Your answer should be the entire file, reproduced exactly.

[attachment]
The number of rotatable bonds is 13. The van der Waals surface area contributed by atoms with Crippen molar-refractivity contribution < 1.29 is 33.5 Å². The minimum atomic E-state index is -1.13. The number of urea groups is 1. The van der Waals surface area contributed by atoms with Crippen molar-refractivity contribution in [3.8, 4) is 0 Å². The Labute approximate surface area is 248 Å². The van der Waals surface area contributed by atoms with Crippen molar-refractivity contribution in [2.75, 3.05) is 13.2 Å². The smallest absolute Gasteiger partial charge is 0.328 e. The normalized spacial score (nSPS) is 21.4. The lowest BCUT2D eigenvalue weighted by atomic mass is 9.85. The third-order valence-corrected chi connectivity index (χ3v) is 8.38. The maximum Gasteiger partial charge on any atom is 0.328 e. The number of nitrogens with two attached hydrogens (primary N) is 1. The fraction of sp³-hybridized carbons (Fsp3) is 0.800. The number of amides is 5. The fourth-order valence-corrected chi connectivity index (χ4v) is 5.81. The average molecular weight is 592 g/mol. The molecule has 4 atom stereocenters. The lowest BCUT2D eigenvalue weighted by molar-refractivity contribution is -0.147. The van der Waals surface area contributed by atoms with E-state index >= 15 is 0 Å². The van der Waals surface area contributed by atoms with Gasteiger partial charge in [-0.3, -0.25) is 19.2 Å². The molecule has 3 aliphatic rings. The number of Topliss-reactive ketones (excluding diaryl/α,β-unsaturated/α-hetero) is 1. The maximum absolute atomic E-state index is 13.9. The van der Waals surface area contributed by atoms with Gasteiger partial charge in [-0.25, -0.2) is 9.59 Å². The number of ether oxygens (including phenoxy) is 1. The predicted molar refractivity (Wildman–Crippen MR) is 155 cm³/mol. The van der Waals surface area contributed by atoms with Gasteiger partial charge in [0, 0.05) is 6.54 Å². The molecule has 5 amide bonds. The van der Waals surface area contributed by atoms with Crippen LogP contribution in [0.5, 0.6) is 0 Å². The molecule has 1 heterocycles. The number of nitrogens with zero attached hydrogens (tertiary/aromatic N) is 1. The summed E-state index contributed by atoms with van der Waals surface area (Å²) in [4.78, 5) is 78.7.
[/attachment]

The number of rotatable bonds is 13. The van der Waals surface area contributed by atoms with Crippen molar-refractivity contribution < 1.29 is 33.5 Å². The minimum atomic E-state index is -1.13. The number of urea groups is 1. The van der Waals surface area contributed by atoms with Crippen molar-refractivity contribution in [3.8, 4) is 0 Å². The Labute approximate surface area is 248 Å². The van der Waals surface area contributed by atoms with Crippen molar-refractivity contribution in [2.75, 3.05) is 13.2 Å². The smallest absolute Gasteiger partial charge is 0.328 e. The normalized spacial score (nSPS) is 21.4. The lowest BCUT2D eigenvalue weighted by atomic mass is 9.85. The third-order valence-corrected chi connectivity index (χ3v) is 8.38. The maximum Gasteiger partial charge on any atom is 0.328 e. The number of nitrogens with two attached hydrogens (primary N) is 1. The fraction of sp³-hybridized carbons (Fsp3) is 0.800. The number of amides is 5. The fourth-order valence-corrected chi connectivity index (χ4v) is 5.81. The average molecular weight is 592 g/mol. The molecule has 4 atom stereocenters. The lowest BCUT2D eigenvalue weighted by molar-refractivity contribution is -0.147. The van der Waals surface area contributed by atoms with E-state index >= 15 is 0 Å². The van der Waals surface area contributed by atoms with Gasteiger partial charge in [-0.3, -0.25) is 19.2 Å². The molecule has 3 aliphatic rings. The number of Topliss-reactive ketones (excluding diaryl/α,β-unsaturated/α-hetero) is 1. The maximum absolute atomic E-state index is 13.9. The van der Waals surface area contributed by atoms with Gasteiger partial charge in [-0.25, -0.2) is 9.59 Å². The number of ether oxygens (including phenoxy) is 1. The predicted molar refractivity (Wildman–Crippen MR) is 155 cm³/mol. The van der Waals surface area contributed by atoms with Gasteiger partial charge in [0, 0.05) is 6.54 Å². The molecule has 5 amide bonds. The van der Waals surface area contributed by atoms with Crippen LogP contribution in [0.5, 0.6) is 0 Å². The molecule has 1 heterocycles. The number of nitrogens with zero attached hydrogens (tertiary/aromatic N) is 1. The summed E-state index contributed by atoms with van der Waals surface area (Å²) in [4.78, 5) is 78.7.